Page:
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I have no idea what to do. Any help would be greatly appreciated.

Take a point P in R3 and two non-zero vectors v and w. Consider the vector equation

Q = P + s(vector v) + t(vector w) for any real s and t:

Let S be the set of all such points Q.

(a) Assume that vector v and vector w are parallel. Show algebraically that S is a line. Sketch of vector v, vector w,

P and the line S.

(b) Assume that vector v and vector w are not parallel.

i. Show that the following points of S are not colinear.

P, P +vector v, P + vector w

ii. For any of the points Q in S, show that

vector PQ is perpendicular to vector n = (vector v cross product vector w).

Remark. 1 Let pi be the plane through P and perpendicular to vector n. Part ii shows that S lies in pi. Part i showed that S is not a line. In fact, S is the plane pi.

iii. Sketch P, vector v, vector w, vector n and the plane S.

(c) Determine whether the following vector equations give you a point, a line or a plane.

i. (x, y, z) = (1, 4, 2) + s< 4,-5, 1 > +t< -8, 10, 3 >

ii. (x, y, z) = (-1, 0, 1) + s< -5, 10, 5 > + t< 3,-6,-3 >

iii. (x, y, z) = (5, 1, 2) + s< 0, 0, 0 > + t< 0, 0, 0 >

(a) If the vectors are parallel, then they are the same line when taken from a fixed point P.

Since this is so, it doesn't matter what multiples of which one are used, for either one puts the points on the same line.

(b) If the vectors v and w are not parallel, then the point could be anywhere in the plane extending from point P in directions v and w.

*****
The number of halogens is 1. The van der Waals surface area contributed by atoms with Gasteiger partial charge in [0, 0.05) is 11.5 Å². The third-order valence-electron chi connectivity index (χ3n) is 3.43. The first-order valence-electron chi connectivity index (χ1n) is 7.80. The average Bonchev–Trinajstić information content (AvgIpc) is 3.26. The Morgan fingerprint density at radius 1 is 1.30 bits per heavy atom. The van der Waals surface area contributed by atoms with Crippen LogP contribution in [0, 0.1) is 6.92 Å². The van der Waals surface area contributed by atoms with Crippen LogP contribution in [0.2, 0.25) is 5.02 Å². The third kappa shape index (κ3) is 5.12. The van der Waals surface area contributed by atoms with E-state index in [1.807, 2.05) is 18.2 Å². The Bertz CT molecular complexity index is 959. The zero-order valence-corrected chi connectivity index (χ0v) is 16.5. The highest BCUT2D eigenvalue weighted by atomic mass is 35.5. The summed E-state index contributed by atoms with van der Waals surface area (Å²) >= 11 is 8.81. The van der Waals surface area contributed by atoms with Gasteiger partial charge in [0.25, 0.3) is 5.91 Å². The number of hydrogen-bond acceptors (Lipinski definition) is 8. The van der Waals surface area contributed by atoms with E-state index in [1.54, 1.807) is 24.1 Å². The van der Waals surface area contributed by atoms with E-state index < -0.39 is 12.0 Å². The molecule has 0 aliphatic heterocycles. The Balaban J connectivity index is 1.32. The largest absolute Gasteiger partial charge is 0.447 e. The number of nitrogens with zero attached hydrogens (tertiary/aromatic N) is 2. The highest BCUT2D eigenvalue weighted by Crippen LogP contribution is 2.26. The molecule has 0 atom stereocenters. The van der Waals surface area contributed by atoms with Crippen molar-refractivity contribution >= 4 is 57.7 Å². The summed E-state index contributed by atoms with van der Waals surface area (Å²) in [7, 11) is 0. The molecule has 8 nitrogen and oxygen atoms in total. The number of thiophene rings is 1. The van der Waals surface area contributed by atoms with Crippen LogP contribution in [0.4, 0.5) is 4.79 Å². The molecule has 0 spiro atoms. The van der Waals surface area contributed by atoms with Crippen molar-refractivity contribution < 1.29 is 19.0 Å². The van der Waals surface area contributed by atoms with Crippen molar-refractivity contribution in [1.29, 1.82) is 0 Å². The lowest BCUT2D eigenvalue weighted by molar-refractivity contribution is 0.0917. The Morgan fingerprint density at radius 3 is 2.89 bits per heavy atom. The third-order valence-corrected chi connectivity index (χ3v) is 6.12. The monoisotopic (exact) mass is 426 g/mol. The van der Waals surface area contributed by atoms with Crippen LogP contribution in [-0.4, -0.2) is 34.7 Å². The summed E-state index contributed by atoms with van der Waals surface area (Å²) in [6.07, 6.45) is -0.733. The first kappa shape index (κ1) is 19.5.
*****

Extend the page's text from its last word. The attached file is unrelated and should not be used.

d

i. If we take P as the origin, v=(1,0,0), and w = (0,1,0), to be co-linear, all combinations of these two vectors should be on a line. Take the three point P, P+v, and P+w. Clearly, if two points are taken to define a line, the third point is not on the line.

ii. It is known that the cross product of two vectors gives the vector that is perpendicular to both. That means any constants could be chosen and a perpendicular vector would be found. This implies that S lies in a plane.

(c) Determine whether the following vector equations give you a point, a line or a plane.

i. (x, y, z) = (1, 4, 2) + s< 4,-5, 1 > + t< -8, 10, 3 >

defines a plane since the two vectors are not quite multiples of each other.

If the vector times s is multiplied by -2, the vector <-8,10,-2> is gotten,

and this is different from <-8,-10,3>.

ii. (x, y, z) = (-1, 0, 1) + s< -5, 10, 5 > + t< 3,-6,-3 > forms a line, since <-5,10,5>

and <3,-6,-3> are both multiples of <1,-2,-1> ( 1st is by -5, 2nd is by 3).

iii. (x, y, z) = (5, 1, 2) + s< 0, 0, 0 > + t< 0, 0, 0 > defines a point since no matter what the values of s and t are, there is nothing added on.

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